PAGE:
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Hobbits, Ents, and Dæmons: Ecocritical Thought Embodied in the Fantastic

Gry Ulstein UGent (2015) Fafnir - Nordic Journal of Science Fiction and Fantasy Research. 2(4). p.7-17
abstract
This paper investigates the occurrence of ecocritical thought in two canonical fantasy epics, The Lord of The Rings (1954–1955) by J. R. R. Tolkien and His Dark Materials (1995–2000) by Philip Pullman. Using current ecocritical theory as well as writers and critics of speculative fiction to study the primary works from a marginalized angle, this paper argues that fantasy fiction, more than other literary genres, has an intrinsic exploratory potential for ecocritical ideas because the strong immersive aspect of the genre entices the reader to open up for a less anthropocentric view of the world. If this is investigated further, the narrow space for fantasy literature in literary criticism and academia may be broadened to include a more politically engaged discussion of fantasy than typically assumed.
Please use this url to cite or link to this publication:
author
organization
year
type
journalArticle (original)
publication status
published
subject
keyword
ecocriticism, ecocentrism, anthropocentrism, fantastic literature
journal title
Fafnir - Nordic Journal of Science Fiction and Fantasy Research
Fafnir
volume
2
issue
4
pages
11 pages
ISSN
2342-2009
language
English
UGent publication?
no
classification
U
copyright statement
I don't know the status of the copyright for this publication
id
8549632
handle
http://hdl.handle.net/1854/LU-8549632
alternative location
http://journal.finfar.org/fafnir-42015/
http://journal.finfar.org/articles/467.pdf
date created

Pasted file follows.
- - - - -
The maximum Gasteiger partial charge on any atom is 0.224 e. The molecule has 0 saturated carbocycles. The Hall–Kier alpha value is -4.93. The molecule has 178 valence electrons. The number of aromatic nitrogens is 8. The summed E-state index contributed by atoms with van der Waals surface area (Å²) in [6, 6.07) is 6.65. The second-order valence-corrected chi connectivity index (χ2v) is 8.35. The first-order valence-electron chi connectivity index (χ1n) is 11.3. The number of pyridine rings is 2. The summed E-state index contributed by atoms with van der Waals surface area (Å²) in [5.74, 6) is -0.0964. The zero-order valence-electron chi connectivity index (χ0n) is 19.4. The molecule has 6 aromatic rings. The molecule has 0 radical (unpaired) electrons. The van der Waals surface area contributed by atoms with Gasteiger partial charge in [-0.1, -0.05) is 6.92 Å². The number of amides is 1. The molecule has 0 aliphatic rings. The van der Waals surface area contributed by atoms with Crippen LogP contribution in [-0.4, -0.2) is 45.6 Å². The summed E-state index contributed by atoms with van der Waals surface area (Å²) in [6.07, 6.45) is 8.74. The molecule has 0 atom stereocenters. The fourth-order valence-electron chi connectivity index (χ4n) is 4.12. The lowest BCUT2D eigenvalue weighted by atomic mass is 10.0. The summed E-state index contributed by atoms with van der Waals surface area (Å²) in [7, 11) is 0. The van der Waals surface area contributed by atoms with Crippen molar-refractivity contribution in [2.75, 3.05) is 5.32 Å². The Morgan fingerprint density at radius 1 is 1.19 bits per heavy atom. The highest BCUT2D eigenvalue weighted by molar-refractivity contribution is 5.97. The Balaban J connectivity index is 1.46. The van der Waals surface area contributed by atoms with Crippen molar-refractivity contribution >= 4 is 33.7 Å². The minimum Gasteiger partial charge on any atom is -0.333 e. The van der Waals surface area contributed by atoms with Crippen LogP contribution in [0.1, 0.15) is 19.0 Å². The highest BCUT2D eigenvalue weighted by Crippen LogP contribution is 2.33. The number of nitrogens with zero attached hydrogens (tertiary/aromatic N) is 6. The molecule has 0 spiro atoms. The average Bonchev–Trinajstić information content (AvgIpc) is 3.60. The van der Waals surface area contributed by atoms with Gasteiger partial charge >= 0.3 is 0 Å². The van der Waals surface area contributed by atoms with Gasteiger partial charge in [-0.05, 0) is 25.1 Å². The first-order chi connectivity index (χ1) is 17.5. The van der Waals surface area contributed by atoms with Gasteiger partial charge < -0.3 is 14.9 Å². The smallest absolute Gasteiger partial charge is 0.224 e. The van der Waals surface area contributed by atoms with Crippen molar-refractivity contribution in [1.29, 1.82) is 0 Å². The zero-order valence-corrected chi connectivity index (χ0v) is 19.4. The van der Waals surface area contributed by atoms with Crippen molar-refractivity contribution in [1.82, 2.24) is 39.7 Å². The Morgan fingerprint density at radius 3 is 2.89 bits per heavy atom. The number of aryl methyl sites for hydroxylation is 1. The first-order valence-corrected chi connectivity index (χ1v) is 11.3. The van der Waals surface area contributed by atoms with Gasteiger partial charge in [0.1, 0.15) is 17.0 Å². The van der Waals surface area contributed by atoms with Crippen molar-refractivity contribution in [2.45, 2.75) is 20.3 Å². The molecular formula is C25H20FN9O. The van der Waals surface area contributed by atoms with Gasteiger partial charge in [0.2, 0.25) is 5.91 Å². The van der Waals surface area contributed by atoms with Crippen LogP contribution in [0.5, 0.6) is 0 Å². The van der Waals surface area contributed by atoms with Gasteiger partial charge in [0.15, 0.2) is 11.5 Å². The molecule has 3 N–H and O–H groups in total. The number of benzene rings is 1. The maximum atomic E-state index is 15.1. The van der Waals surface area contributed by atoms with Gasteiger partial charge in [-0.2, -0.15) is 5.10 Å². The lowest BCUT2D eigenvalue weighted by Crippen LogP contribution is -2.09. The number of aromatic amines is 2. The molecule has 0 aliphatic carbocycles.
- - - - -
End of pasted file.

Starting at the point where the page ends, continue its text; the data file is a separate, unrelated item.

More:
2018-02-12 13:27:06
date last changed
2018-05-17 13:24:13
@article{8549632,
  abstract     = {This paper investigates the occurrence of ecocritical thought in two canonical fantasy epics, The Lord of The Rings (1954--1955) by J. R. R. Tolkien and His Dark Materials (1995--2000) by Philip Pullman. Using current ecocritical theory as well as writers and critics of speculative fiction to study the primary works from a marginalized angle, this paper argues that fantasy fiction, more than other literary genres, has an intrinsic exploratory potential for ecocritical ideas because the strong immersive aspect of the genre entices the reader to open up for a less anthropocentric view of the world. If this is investigated further, the narrow space for fantasy literature in literary criticism and academia may be broadened to include a more politically engaged discussion of fantasy than typically assumed.},
  author       = {Ulstein, Gry},
  issn         = {2342-2009},
  journal      = {Fafnir - Nordic Journal of Science Fiction and Fantasy Research},
  keyword      = {ecocriticism,ecocentrism,anthropocentrism,fantastic literature},
  language     = {eng},
  number       = {4},
  pages        = {7--17},
  title        = {Hobbits, Ents, and D{\ae}mons: Ecocritical Thought Embodied in the Fantastic},
  url          = {http://journal.finfar.org/fafnir-42015/},
  volume       = {2},
  year         = {2015},
}

Chicago
Ulstein, Gry. 2015. “Hobbits, Ents, and Dæmons: Ecocritical Thought Embodied in the Fantastic.” Fafnir - Nordic Journal of Science Fiction and Fantasy Research 2 (4): 7–17.
APA
Ulstein, G. (2015). Hobbits, Ents, and Dæmons: Ecocritical Thought Embodied in the Fantastic. Fafnir - Nordic Journal of Science Fiction and Fantasy Research, 2(4), 7–17.
Vancouver
1.
Ulstein G. Hobbits, Ents, and Dæmons: Ecocritical Thought Embodied in the Fantastic. Fafnir - Nordic Journal of Science Fiction and Fantasy Research. 2015;2(4):7–17.
MLA
Ulstein, Gry. “Hobbits, Ents, and Dæmons: Ecocritical Thought Embodied in the Fantastic.” Fafnir - Nordic Journal of Science Fiction and Fantasy Research 2.4 (2015): 7–17. Print.